In a more general view, is very hard to answer the original question in a definitive way. Let's say you are and intermediate player, but certain racquet allows you to serve very well, even above your average. Then you'll be an intermediate with a huge service!.
:-?

goober
03-05-2008, 06:37 AM
Would you give a beginning guitar or piano player a cheap instrument ? No because it will hinder their development. Same is true for tennis. The frame is the instrument and it makes a huge difference IMO especially if the beginner has great potential.

On the other hand an experienced player of 20 yrs can likley adjust to any frame even if it is not to his particular likeing.


Poor example-
A beginning piano or guitar player certainly can learn how to play on an inexpensive instrument. You need how to learn how to read notes and get the very basics of playing down. I am not going to buy my kid a Steinway piano when they first start out. First you have to show some proficiency. Then they must have dedication and desire. If they demonstrate this, then I would consider getting something better. I played piano through out childhood and I am starting my kids on a keyboard first.

For tennis, they are using a cheap kids racquet (23"). They are not getting anything better until they show they demonstrate they deserve something better.



.

jb193
03-05-2008, 06:38 AM
Well, I once had a very head light Prince racquet about 5 years ago and the swingweight was so low (<300 at least), I lost all depth in my groundstrokes and I started playing at a lower level. My serves were better, but since I was a baseliner all the way, this racquet really hurt my games. I would definitely say it hurt my game by 15-25%.........

ionutzakis
03-05-2008, 06:38 AM
yes, the right racquet AND strings can improve your play by 50%!

dman72
03-05-2008, 07:27 AM
I've hit with people who were trying out a bunch of frames, and with some people it does make a difference..others it makes none. One guy in particular who uses and old Hammer 6.2 95in and hits nasty slice on both sides hit with my dunlop m-fil 400 and my prince NXG's. His shots were devastating with the 400 and mediocore with the NXG, somewhere in the middle with his old racquet. He told me that he loved the way the Prince felt, but I told him his shots were not as good with it. He bought an M-fil 400. Either way, you need to find a racquet you like and stick with it. I think at the most a player should change racquets once a year, and probably even less often. The best guy I've seen play at local indoor facilities used a dunlop 200g that is probably 8 years old.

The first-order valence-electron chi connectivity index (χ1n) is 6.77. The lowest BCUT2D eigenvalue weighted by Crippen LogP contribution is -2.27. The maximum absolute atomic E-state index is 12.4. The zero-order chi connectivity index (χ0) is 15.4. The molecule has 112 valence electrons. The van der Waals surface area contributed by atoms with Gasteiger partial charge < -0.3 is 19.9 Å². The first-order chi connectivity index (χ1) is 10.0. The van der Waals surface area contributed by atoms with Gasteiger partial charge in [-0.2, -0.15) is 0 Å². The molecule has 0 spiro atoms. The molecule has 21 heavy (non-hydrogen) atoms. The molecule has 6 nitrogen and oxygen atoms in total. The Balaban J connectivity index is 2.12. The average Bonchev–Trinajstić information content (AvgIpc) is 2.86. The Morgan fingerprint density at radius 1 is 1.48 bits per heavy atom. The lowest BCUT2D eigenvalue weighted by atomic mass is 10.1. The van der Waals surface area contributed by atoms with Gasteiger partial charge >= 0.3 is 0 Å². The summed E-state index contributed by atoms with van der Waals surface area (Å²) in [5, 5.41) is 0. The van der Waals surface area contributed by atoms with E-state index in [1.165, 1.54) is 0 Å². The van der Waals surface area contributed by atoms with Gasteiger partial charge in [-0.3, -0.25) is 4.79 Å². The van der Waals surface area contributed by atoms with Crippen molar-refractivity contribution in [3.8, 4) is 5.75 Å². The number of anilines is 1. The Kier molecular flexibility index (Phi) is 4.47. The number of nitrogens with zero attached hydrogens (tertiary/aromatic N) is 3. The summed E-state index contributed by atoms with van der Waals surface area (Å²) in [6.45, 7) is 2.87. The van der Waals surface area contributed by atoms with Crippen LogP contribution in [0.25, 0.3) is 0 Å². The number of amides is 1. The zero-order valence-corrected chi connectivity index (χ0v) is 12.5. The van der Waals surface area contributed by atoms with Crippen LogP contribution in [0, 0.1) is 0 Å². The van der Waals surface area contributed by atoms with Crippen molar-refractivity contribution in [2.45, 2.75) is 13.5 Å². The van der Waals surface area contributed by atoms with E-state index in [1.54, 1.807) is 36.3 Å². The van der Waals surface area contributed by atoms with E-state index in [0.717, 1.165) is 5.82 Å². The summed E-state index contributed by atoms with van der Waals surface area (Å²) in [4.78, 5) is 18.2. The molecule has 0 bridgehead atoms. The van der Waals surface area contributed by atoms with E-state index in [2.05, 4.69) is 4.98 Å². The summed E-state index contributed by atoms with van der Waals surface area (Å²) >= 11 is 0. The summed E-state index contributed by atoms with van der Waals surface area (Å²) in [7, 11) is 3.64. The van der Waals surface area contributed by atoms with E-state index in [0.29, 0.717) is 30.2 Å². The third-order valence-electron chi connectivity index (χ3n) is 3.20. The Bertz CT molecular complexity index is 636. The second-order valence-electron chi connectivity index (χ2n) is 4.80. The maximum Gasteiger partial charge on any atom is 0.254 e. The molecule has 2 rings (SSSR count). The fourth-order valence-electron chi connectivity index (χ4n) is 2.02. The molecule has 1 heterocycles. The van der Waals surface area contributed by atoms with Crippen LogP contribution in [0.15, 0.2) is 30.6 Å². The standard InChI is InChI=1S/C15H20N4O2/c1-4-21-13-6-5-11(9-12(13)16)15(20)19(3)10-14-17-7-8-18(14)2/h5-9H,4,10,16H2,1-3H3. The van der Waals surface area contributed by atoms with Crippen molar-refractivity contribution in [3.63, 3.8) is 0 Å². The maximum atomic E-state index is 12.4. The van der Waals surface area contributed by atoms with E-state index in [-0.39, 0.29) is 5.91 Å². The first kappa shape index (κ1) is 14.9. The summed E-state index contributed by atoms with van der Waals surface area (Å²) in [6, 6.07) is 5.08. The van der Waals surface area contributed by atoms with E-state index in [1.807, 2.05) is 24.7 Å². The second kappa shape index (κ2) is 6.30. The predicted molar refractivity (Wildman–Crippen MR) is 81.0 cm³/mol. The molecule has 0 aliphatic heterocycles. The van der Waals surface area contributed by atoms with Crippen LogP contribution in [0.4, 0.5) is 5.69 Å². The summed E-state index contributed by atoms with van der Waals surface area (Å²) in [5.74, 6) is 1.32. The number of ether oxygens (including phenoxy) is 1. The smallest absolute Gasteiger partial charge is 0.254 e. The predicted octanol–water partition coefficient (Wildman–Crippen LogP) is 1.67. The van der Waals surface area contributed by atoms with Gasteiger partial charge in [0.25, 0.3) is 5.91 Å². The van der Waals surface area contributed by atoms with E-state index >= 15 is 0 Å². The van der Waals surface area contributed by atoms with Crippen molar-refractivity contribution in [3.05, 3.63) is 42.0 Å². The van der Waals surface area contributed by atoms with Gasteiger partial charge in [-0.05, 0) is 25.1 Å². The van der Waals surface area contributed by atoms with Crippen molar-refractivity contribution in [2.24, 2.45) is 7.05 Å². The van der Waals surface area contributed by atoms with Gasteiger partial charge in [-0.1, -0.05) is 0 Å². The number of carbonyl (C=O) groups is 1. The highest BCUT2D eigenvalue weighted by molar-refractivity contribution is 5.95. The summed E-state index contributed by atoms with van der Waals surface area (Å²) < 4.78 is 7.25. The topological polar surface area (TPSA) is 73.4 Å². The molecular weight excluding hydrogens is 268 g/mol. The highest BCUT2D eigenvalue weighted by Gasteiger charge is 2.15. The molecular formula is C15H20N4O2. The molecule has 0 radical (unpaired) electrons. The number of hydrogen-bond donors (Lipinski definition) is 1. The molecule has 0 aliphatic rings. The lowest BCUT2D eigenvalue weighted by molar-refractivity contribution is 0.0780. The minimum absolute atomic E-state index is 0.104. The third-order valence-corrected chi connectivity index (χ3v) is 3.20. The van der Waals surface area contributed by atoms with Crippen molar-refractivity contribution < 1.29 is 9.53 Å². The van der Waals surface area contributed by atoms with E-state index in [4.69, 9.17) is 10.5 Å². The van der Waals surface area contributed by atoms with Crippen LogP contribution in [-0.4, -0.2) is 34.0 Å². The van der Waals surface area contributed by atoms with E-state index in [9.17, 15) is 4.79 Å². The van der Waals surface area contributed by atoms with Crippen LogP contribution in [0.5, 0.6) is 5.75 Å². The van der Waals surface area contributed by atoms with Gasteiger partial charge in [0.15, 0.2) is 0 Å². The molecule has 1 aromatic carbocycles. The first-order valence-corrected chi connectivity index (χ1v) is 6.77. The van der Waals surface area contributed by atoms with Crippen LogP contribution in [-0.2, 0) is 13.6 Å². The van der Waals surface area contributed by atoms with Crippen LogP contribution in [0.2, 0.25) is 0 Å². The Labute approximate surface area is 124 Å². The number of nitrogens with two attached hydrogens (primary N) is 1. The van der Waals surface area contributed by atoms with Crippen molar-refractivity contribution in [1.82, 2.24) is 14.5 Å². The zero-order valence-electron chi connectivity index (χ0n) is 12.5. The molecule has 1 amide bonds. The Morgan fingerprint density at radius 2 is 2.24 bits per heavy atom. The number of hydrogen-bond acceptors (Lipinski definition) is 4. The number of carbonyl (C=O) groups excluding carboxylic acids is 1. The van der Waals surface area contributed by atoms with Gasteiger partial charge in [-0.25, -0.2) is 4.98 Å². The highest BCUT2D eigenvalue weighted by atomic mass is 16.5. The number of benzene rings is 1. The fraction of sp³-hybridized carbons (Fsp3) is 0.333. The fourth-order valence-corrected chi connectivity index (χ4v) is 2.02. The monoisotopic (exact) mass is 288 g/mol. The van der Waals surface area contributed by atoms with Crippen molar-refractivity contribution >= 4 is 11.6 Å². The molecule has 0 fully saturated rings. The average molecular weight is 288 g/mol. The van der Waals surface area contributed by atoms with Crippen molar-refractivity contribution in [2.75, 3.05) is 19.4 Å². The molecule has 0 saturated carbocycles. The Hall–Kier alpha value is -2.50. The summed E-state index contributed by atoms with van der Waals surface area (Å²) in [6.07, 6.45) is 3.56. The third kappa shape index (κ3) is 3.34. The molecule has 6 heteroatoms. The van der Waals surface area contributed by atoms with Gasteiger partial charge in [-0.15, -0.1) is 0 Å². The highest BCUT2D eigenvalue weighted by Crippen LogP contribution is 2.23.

tennisinoc
03-05-2008, 07:36 AM
"If the shoe fits and is comfortable, wear it"

Forget what others think.

If you are a beginner, any racket with work. Spend your first few hundred dollars on lessons instead. That will impact your game more than any racket will.

tzinc
03-05-2008, 07:45 AM
DEMO is the key. I went from a "Wal Mart" racquet to a high end racquet and it does make somewhat of a difference.

nikdom
03-05-2008, 07:52 AM
Lessons are good to learn NOT to make the mistakes beginners typically make, but tennis, like any complex skill (playing a guitar for e.g.) takes practice.

So take a few lessons and play regularly with other beginners or slightly better players. Find public courts that have a wall and practice your strokes against it.

The racquet should be the least of your concerns right now. I started with a hand-me-down cheap Walmart Wilson. Not until after a year of playing did I actually consider the racquet as a limiting factor. Later, a roommate gave me an old player racquet and even at that time I had no idea about swingweight, head-light or head-heaviness etc.

First serious racquet was an Oversize Prince Diablo that made a difference in my game, after about 2 years of cheap racket play.

Nellie
03-05-2008, 08:05 AM
If you are going from a poorly made racquet to a nicer racquet, it would surely help your game. When on vacation once, I picked up a cheap racquet to hit around with friends and noticed how terrible it was made (one side heavier than the other, strings of vastly different tensions, pieces of the racquet shifting around, non-round head shape, etc.).

In your case, it sounds like you have a nice racquet that is a few years model old. The Ti-radicals are some of the most popular, successful racquets ever made. Changing will likely only give you a new paint job.

If you really want to spoil yourself and splurge - get nicer strings and restring more frequently (like once a month.) You will love having a more consistent string tension.

NickJ
03-05-2008, 08:10 AM
Any player can beat any other player 'on the day'. Going to extremes but for eaxample i could play a top tenner and win coz in theory I could have a complete dream of a day where every shot of ime is unreturnable and every shot of theirs is a mishit shank. Would probably never happen but that goes for the racquet too. If you're playing well, your stick shouldn't matter too much.
I remember seeing a quote from Brad Gilbert (possibly in Winning Ugly) where he says 10% of points you will win coz you're on top of your game. 10% of the points you'll lose coz you're opponents playing well. The other 80% is up for grabs! whether thats relevant to this thread i dunno, it may be, but its good avice anyway i think.